Nucleolar and spindle associated protein 1 promotes metastasis of cervical carcinoma cells by activating Wnt/β-catenin signaling
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The primary obstacle to treat cervical cancer is its high prevalence of metastasis, which severely affects patients’ quality of life and survival time. Nucleolar and spindle associated protein 1 (NUSAP1) has been implicated in the development, progression, and metastasis in several types of cancer. However, its oncogenic role in cervical cancer remains unclear.
Western blot assay and immunohistochemistry were used to determine the expression of NUSAP1 in 21 clinical fresh Cervical cancer tissues and 233 clinicopathologically characterized cervical cancer specimens. The biological roles of NUSAP1 in the metastasis of cervical cancer were investigated both in vitro by EMT, Side population analysis and Transwell assays and so on, and in vivo using a mouse 4w model of hematogenous metastasis and lymph node metastasis. Bioinformatics analysis, luciferase reporter analysis, immunoprecipitation and immunoblotting of nuclear and cytoplasmic cellular fractions were applied to discern and examine the relationshipbetween NUSAP1 and its potential targets.
The results demonstrated that NUSAP1 was upregulated in cervical cancer cells and tissues, correlated positively with metastasis and poor clinical outcome of patients. High expression of NUSAP1 promoted metastasis by enhancing cancer stem cell (CSC) traits and epithelial-mesenchyme transition (EMT) progression, while silencing of NUSAP1 reduced CSC traits and EMT progression. Mechanistically, upregulation of NUSAP1 induced SUMOylation of TCF4 via interacting with SUMO E3 ligase Ran-binding protein 2 (RanBP2) and hyperactivated Wnt/β-catenin signaling in cervical cancer cells. Additionally, NUSAP1-induced cervical cancer cells metastasis and the cancer stem cell phenotype were abrogated with the Wnt/β-catenin signaling inhibitor XAV-939 treatment. Importantly, co-therapy of conventional treatment and XAV-939 will provide a novel and effective treatment for NUSAP1-ovexpressed cervical cancer patients.
Our results demonstrate thatNUSAP1 upregulation contributes to metastasis of cervical cancer by promoting CSC properties and EMT via Wnt/β-catenin signaling and XAV-939 might serve as a potential tailored therapeutic option for patients with NUSAP1-ovexpressed cervical cancer.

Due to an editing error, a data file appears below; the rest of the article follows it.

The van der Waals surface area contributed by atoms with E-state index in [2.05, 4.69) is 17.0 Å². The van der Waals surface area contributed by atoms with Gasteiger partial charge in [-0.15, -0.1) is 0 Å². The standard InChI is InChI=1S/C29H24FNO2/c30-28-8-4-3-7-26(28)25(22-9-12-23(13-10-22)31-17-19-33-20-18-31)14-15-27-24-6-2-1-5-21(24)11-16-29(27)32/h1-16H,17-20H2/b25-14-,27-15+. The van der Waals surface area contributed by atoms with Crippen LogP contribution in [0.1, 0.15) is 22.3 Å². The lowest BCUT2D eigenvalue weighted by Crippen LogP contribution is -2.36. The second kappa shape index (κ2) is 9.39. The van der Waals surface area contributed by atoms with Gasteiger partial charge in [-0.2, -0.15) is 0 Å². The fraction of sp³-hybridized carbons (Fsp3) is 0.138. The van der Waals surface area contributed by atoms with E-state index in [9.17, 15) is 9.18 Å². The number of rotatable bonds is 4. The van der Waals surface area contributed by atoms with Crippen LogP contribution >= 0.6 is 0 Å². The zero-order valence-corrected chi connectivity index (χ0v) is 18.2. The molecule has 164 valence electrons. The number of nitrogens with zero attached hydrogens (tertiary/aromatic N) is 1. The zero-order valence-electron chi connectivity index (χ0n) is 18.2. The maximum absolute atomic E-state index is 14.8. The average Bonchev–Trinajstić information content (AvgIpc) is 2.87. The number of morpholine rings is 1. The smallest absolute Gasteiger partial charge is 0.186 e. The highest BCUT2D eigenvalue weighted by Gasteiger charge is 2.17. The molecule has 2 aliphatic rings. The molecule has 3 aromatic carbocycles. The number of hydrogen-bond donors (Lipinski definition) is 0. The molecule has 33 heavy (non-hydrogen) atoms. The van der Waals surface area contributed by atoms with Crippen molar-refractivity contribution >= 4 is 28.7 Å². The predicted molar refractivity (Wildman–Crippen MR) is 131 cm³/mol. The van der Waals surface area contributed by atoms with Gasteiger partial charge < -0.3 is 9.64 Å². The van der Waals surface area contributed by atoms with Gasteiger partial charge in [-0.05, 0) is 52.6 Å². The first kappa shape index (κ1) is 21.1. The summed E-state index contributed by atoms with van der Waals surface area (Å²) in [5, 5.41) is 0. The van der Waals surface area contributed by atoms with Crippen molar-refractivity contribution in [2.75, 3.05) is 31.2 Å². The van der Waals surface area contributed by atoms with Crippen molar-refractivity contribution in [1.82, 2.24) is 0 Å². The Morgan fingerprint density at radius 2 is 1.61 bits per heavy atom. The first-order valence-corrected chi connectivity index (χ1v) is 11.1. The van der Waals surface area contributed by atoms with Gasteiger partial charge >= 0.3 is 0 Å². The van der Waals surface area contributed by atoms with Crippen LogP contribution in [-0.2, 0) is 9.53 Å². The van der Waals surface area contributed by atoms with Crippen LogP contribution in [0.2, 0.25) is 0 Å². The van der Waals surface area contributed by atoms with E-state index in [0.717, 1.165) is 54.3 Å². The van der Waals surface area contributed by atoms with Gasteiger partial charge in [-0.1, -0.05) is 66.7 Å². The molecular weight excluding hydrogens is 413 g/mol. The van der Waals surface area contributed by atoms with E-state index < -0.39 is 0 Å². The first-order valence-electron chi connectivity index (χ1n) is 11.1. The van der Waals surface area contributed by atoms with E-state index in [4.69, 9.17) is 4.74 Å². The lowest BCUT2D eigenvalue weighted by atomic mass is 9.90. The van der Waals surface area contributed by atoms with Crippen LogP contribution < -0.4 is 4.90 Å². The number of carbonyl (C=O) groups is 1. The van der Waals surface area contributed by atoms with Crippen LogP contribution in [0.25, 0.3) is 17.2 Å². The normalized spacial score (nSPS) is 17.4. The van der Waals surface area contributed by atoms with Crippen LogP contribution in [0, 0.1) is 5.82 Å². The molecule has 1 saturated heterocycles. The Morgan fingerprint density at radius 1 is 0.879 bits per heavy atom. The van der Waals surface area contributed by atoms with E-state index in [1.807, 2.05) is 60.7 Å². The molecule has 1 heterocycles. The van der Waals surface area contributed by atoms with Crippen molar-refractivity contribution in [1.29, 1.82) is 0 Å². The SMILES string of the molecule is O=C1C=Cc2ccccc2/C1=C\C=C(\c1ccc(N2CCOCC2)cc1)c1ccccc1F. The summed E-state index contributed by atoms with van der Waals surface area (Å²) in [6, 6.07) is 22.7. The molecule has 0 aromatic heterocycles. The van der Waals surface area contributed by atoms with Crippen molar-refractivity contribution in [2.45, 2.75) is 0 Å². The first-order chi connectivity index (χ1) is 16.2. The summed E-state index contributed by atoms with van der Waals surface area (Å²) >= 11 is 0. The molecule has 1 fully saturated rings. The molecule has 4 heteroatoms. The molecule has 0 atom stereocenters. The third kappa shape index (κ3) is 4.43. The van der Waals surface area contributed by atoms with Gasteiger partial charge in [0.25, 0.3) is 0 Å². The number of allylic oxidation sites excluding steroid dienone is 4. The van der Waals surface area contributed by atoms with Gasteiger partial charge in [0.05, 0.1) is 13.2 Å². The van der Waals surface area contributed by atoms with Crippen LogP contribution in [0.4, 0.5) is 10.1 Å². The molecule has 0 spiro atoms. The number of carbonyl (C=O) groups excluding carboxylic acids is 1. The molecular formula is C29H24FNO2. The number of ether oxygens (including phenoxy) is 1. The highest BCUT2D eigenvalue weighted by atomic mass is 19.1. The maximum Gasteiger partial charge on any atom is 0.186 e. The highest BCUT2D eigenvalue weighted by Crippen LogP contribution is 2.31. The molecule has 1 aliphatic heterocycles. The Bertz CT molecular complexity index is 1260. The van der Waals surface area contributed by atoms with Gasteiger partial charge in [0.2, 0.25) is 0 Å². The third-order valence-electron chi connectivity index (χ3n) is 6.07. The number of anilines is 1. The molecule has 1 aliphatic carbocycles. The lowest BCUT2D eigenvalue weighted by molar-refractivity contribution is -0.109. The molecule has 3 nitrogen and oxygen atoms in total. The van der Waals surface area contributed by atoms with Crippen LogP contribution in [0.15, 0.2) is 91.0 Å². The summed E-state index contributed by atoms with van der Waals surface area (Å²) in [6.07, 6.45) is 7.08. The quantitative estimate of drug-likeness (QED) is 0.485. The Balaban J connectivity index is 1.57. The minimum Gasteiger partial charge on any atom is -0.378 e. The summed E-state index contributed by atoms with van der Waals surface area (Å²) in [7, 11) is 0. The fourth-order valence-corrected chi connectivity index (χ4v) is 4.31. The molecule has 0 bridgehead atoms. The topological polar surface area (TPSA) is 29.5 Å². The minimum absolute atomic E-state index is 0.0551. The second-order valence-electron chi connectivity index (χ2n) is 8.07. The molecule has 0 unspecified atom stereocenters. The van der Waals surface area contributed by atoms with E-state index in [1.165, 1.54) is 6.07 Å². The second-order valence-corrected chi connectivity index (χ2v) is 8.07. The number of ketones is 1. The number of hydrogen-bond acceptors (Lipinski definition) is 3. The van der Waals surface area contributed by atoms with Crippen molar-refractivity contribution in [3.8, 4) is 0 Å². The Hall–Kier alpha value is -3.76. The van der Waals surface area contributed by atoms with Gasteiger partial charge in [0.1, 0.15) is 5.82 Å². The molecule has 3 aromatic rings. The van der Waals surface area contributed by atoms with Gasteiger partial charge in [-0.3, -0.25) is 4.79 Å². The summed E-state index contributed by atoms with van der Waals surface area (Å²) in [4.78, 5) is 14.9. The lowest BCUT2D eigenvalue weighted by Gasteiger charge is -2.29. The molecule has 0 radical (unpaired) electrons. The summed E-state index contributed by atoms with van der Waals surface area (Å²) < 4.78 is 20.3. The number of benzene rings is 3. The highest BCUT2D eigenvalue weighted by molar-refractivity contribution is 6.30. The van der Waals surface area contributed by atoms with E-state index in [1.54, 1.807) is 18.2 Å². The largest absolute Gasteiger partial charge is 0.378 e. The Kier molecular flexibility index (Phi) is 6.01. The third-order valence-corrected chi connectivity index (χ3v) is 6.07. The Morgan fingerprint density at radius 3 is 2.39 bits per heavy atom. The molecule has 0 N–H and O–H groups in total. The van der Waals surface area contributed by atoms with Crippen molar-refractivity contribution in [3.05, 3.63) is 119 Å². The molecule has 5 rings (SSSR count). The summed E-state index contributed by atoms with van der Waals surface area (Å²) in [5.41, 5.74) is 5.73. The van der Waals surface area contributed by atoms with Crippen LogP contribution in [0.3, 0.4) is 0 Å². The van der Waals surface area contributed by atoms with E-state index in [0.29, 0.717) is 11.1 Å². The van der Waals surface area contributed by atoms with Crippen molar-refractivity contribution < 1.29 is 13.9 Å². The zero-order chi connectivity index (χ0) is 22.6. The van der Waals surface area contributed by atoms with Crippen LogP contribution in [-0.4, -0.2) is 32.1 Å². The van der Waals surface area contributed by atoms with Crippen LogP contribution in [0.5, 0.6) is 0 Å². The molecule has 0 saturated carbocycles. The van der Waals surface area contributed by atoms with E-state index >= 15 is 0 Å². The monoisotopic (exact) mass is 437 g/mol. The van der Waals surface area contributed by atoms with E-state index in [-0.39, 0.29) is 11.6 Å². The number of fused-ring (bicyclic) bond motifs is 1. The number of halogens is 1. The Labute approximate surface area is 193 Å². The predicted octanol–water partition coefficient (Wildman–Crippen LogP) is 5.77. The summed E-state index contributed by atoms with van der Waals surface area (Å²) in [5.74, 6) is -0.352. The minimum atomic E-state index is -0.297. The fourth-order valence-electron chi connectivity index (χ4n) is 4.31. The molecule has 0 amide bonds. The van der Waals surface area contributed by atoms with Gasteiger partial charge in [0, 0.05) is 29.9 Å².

KeywordsNUSAP1 Cervical cancer Metastasis Epithelial-mesenchyme transition Cancer stem cell Wnt/ β-catenin signaling
American type culture collection
Basic fibroblast growth factor
B lymphoma Mo-MLV insertion region 1 homolog
Cancer stem cell
Dulbecco’s modified eagle medium
Epidermal growth factor
Eagle’s Minimum Essential Medium
Fetal bovine serum
The Gene Expression Omnibus
Gene set enrichment analysis
Lipoprovein receptor-related protein-5 or − 6
Matrix metalloproteinase 7
Matrix metalloproteinase 9
homeobox transcription factor Nanog
Nuclear pore complex
Nucleolar and spindle associated protein 1
Octamer-binding protein 4
Quantitative real-time reverse transcription polymerase chain reaction
Ran binding protein-2
Roswell Park Memorial Institute-1640
The staining intensity
The small ubiquitin-related modifier
T-cell factor/lymphoid enhancer factor
The Cancer Genome Altlas
Cervical cancer is the fourth leading cause of tumor-related death in women worldwide, with an incidence of 530,000 new cases annually . With recent advances in surgery, chemotherapy, and radiotherapy, the 5-year survival rate of patients with cervical carcinoma undergoing standardized treatment can be up to 80%. However, once local metastasis (especially lymph node metastasis) or distant metastasis occurs, the 5-year survival rate drops to barely 50% . The development of metastasis is a serious limitation of long-lasting, effective treatments for cervical cancer patients [3, 4]. Thus, there is an urgent need to explore the underlying molecular mechanism of cervical carcinoma metastasis and to identify new therapeutic targets.
Nucleolar and spindle associated protein 1 (NUSAP1) binds microtubules, and functions in mitotic progression, spindle formation, and stability [5, 6]. Previous studies showed that NUSAP1 is upregulated in several cancers, including prostate cancer, colorectal cancer, and astrocytoma [7, 8, 9, 10]. High expression of NUSAP1 was markedly associated with unfavorable prognosis of breast cancer and melanoma [11, 12]. Moreover, overexpression of NUSAP1 enhanced the progression and invasion of astrocytoma and prostate cancer cells [9, 10]. These observations suggested that upregulation of NUSAP1 correlates with cancer progression. However, the function of NUSAP1 in cervical cancer remains unknown.
The Wnt/β-catenin signaling pathway has a pivotal role in regulating metastatic ability, and is constitutively activated in numerous cancers, including cervical cancer [13, 14, 15, 16, 17]. Upon activation, Wnt ligands bind to its frizzled receptors and lipoprovein receptor-related protein-5 or − 6 (LRP5/6) co-receptors, which induce translocation and accumulation of β-catenin in the nucleus. Next, β-catenin interacts with the T-cell factor/lymphoid enhancer factor (TCF/LEF) transcription factor to form a complexin cell nuclei, which activates the transcription of target genes. Moreover, the Wnt/β-catenin pathway has a prominent role in the progression processes of various cancers, including epithelial mesenchymal transition (EMT) and cancer stem cell (CSC) properties, which contribute to metastasis in multiple types of cancer [18, 19, 20, 21, 22, 23]. However, the association between metastasis and the Wnt/β-catenin pathway in cervical carcinoma remains unclear. Therefore, the present study analyzed the role of NUSAP1 in cervical cancer, and we assessed the association with the Wnt/β-catenin pathway in the progression and metastasis of cervical cancer.